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Dr. HABEEB HATTAB HABEEB Office: BN-Block, Level-3, Room-088 Ext. No.: 7292 Lecturer: Dr. HABEEB ALANI.

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Presentation on theme: "Dr. HABEEB HATTAB HABEEB Office: BN-Block, Level-3, Room-088 Ext. No.: 7292 Lecturer: Dr. HABEEB ALANI."— Presentation transcript:

1 Dr. HABEEB HATTAB HABEEB Office: BN-Block, Level-3, Room-088 Email: Ext. No.: 7292 Lecturer: Dr. HABEEB ALANI

2 Manufacturing Processes University TENAGA National College Of Engineering Mechanical Department Academic Year - 2009 Lecture Note Lecturer: Dr. HABEEB ALANI

3 Nature and Properties of Materials Lecturer: Dr. HABEEB ALANI

4 - Classification of Materials Used in Manufacturing - Engineering Properties of Material - Composites and New Materials Nature and Properties of Materials Lecturer: Dr. HABEEB ALANI

5 Materials Metallic Non-Metallic Ferrous Non-Ferrous Organic Inorganic - CLASSIFICATION OF MATERIALS Lecturer: Dr. HABEEB ALANI

6 Ferrous Aluminum Titanium Non-Ferrous MATERIALS Gray Cast Iron Malleable Iron Steel Zinc METALLIC Lecturer: Dr. HABEEB ALANI

7 Organic Glass Ceramic Inorganic MATERIALS Leather Wood Rubber Fused silica NON-METALLIC Lecturer: Dr. HABEEB ALANI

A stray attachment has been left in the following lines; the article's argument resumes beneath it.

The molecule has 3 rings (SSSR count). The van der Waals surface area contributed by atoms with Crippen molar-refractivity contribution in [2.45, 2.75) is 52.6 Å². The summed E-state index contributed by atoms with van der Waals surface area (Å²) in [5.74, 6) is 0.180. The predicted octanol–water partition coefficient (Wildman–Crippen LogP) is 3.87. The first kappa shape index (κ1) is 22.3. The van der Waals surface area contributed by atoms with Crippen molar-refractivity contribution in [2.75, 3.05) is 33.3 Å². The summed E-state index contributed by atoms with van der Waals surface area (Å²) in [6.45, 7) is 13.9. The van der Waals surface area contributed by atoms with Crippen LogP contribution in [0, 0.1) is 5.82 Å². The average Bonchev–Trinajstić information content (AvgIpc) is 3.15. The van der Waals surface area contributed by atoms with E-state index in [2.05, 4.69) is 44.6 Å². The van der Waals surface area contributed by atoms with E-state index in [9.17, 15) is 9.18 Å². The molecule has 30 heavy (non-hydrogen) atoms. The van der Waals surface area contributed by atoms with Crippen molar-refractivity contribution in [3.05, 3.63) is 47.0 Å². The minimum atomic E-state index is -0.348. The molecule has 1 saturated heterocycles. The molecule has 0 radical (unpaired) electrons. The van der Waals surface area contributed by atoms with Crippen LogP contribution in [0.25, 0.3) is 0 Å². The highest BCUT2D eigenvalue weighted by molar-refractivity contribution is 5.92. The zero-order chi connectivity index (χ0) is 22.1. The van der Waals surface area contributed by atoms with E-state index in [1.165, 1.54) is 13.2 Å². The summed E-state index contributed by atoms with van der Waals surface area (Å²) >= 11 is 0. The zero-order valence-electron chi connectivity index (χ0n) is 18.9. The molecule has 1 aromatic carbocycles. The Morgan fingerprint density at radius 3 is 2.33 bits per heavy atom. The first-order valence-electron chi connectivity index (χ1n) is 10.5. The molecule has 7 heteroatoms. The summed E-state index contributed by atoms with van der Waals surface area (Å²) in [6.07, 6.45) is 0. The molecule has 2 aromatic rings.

8 MATERIALS Ferrous and Non-Ferrous alloys Non-ferrous materials are very important because they are alloyed with ferrous materials special properties can be obtained. Example: Good cutting properties can be added to tool steel by alloying it with molybdenum or vanadium. Lecturer: Dr. HABEEB ALANI

9 MATERIALS Non-metallic materials are classified as inorganic if they do not contain organic cells or carbon compounds. See Table 2.1&2.2 (Metals and Non-Metals) All materials have their importance in manufacturing. In automobile industry we can find all types of materials in a car (fig. next slide):- Ferrous → Steel (Body), Non- Ferrous → Aluminum, organic → Rubber, Inorganic → Glass. Lecturer: Dr. HABEEB ALANI



12 MATERIALS Glass -Petroleum -Wood -Ceramic -Animal product -Nickel SteelPlastic Lead RubberCompositeAluminum Lecturer: Dr. HABEEB ALANI

13 According to service characteristic and cost a designer (Material Engineer or R&D Engineer) can suggest a compromise of choice between metallic and non-metallic, and between organic and inorganic. Example: To reduce weight and improve some specific properties, manufacturers are used to designing ADVANCED COMPOSITES MATERIALS (Fiber Reinforced Plastics) These material are composed at least two material: 1. Fiber (fiber class, carbon, Graphite) 2. Binder or matrix (Thermoplastic, Polymer) Lecturer: Dr. HABEEB ALANI